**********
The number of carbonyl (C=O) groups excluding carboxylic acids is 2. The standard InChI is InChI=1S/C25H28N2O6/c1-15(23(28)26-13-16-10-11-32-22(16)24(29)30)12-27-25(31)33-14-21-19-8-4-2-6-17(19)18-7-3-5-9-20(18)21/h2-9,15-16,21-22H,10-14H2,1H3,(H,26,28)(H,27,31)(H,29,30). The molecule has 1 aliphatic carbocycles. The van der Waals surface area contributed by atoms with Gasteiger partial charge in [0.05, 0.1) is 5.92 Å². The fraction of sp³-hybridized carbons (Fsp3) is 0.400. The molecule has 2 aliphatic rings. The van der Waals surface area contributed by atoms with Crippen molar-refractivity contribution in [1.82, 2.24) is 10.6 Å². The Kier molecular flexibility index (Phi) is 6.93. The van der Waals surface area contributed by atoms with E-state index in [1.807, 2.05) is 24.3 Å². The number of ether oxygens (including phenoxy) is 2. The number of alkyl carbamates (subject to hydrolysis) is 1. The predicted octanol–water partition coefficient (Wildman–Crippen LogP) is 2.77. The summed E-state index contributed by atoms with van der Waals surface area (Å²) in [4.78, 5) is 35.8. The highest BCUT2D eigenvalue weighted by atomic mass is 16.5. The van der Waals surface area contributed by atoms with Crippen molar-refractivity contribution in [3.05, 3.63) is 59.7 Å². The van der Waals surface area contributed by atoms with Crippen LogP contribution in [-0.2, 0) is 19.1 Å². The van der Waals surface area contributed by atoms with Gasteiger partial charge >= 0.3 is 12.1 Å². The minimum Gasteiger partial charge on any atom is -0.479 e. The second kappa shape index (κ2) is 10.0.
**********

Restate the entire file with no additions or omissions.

The number of carbonyl (C=O) groups excluding carboxylic acids is 2. The standard InChI is InChI=1S/C25H28N2O6/c1-15(23(28)26-13-16-10-11-32-22(16)24(29)30)12-27-25(31)33-14-21-19-8-4-2-6-17(19)18-7-3-5-9-20(18)21/h2-9,15-16,21-22H,10-14H2,1H3,(H,26,28)(H,27,31)(H,29,30). The molecule has 1 aliphatic carbocycles. The van der Waals surface area contributed by atoms with Gasteiger partial charge in [0.05, 0.1) is 5.92 Å². The fraction of sp³-hybridized carbons (Fsp3) is 0.400. The molecule has 2 aliphatic rings. The van der Waals surface area contributed by atoms with Crippen molar-refractivity contribution in [1.82, 2.24) is 10.6 Å². The Kier molecular flexibility index (Phi) is 6.93. The van der Waals surface area contributed by atoms with E-state index in [1.807, 2.05) is 24.3 Å². The number of ether oxygens (including phenoxy) is 2. The number of alkyl carbamates (subject to hydrolysis) is 1. The predicted octanol–water partition coefficient (Wildman–Crippen LogP) is 2.77. The summed E-state index contributed by atoms with van der Waals surface area (Å²) in [4.78, 5) is 35.8. The highest BCUT2D eigenvalue weighted by atomic mass is 16.5. The van der Waals surface area contributed by atoms with Crippen molar-refractivity contribution in [3.05, 3.63) is 59.7 Å². The van der Waals surface area contributed by atoms with Crippen LogP contribution in [-0.2, 0) is 19.1 Å². The van der Waals surface area contributed by atoms with Gasteiger partial charge >= 0.3 is 12.1 Å². The minimum Gasteiger partial charge on any atom is -0.479 e. The second kappa shape index (κ2) is 10.0.